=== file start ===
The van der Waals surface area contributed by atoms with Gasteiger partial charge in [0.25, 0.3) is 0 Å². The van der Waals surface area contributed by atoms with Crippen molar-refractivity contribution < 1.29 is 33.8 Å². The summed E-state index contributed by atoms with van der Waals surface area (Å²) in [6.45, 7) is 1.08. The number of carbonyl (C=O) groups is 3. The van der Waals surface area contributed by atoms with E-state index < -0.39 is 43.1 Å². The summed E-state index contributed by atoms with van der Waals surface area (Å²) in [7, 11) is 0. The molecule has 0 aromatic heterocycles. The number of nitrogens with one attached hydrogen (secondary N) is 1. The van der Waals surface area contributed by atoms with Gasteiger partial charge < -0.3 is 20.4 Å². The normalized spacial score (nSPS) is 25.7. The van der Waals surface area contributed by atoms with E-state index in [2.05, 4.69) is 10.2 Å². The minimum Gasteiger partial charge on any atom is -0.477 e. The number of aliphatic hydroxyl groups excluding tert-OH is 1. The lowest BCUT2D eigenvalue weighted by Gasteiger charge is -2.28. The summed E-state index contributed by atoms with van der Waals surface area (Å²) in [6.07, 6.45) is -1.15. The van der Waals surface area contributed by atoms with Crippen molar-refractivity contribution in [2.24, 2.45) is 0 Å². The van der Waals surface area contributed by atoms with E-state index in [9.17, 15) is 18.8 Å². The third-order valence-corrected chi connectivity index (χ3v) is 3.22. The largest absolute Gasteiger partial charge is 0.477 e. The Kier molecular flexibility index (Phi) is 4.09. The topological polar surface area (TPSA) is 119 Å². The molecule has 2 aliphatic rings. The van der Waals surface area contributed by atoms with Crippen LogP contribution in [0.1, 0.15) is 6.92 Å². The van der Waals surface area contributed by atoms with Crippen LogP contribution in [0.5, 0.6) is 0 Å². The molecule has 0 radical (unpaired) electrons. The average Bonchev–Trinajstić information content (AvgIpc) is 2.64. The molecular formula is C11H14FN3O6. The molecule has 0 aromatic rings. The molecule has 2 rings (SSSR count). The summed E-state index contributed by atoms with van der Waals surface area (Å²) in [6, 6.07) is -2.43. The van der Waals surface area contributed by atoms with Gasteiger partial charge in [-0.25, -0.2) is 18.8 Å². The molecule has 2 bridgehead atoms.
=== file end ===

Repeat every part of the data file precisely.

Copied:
The van der Waals surface area contributed by atoms with Gasteiger partial charge in [0.25, 0.3) is 0 Å². The van der Waals surface area contributed by atoms with Crippen molar-refractivity contribution < 1.29 is 33.8 Å². The summed E-state index contributed by atoms with van der Waals surface area (Å²) in [6.45, 7) is 1.08. The number of carbonyl (C=O) groups is 3. The van der Waals surface area contributed by atoms with E-state index < -0.39 is 43.1 Å². The summed E-state index contributed by atoms with van der Waals surface area (Å²) in [7, 11) is 0. The molecule has 0 aromatic heterocycles. The number of nitrogens with one attached hydrogen (secondary N) is 1. The van der Waals surface area contributed by atoms with Gasteiger partial charge < -0.3 is 20.4 Å². The normalized spacial score (nSPS) is 25.7. The van der Waals surface area contributed by atoms with E-state index in [2.05, 4.69) is 10.2 Å². The minimum Gasteiger partial charge on any atom is -0.477 e. The number of aliphatic hydroxyl groups excluding tert-OH is 1. The lowest BCUT2D eigenvalue weighted by Gasteiger charge is -2.28. The summed E-state index contributed by atoms with van der Waals surface area (Å²) in [6.07, 6.45) is -1.15. The van der Waals surface area contributed by atoms with Crippen molar-refractivity contribution in [2.24, 2.45) is 0 Å². The van der Waals surface area contributed by atoms with E-state index in [9.17, 15) is 18.8 Å². The third-order valence-corrected chi connectivity index (χ3v) is 3.22. The largest absolute Gasteiger partial charge is 0.477 e. The Kier molecular flexibility index (Phi) is 4.09. The topological polar surface area (TPSA) is 119 Å². The molecule has 2 aliphatic rings. The van der Waals surface area contributed by atoms with Crippen LogP contribution in [0.1, 0.15) is 6.92 Å². The van der Waals surface area contributed by atoms with Crippen LogP contribution in [0.5, 0.6) is 0 Å². The molecule has 0 radical (unpaired) electrons. The average Bonchev–Trinajstić information content (AvgIpc) is 2.64. The molecular formula is C11H14FN3O6. The molecule has 0 aromatic rings. The molecule has 2 rings (SSSR count). The summed E-state index contributed by atoms with van der Waals surface area (Å²) in [6, 6.07) is -2.43. The van der Waals surface area contributed by atoms with Gasteiger partial charge in [-0.25, -0.2) is 18.8 Å². The molecule has 2 bridgehead atoms.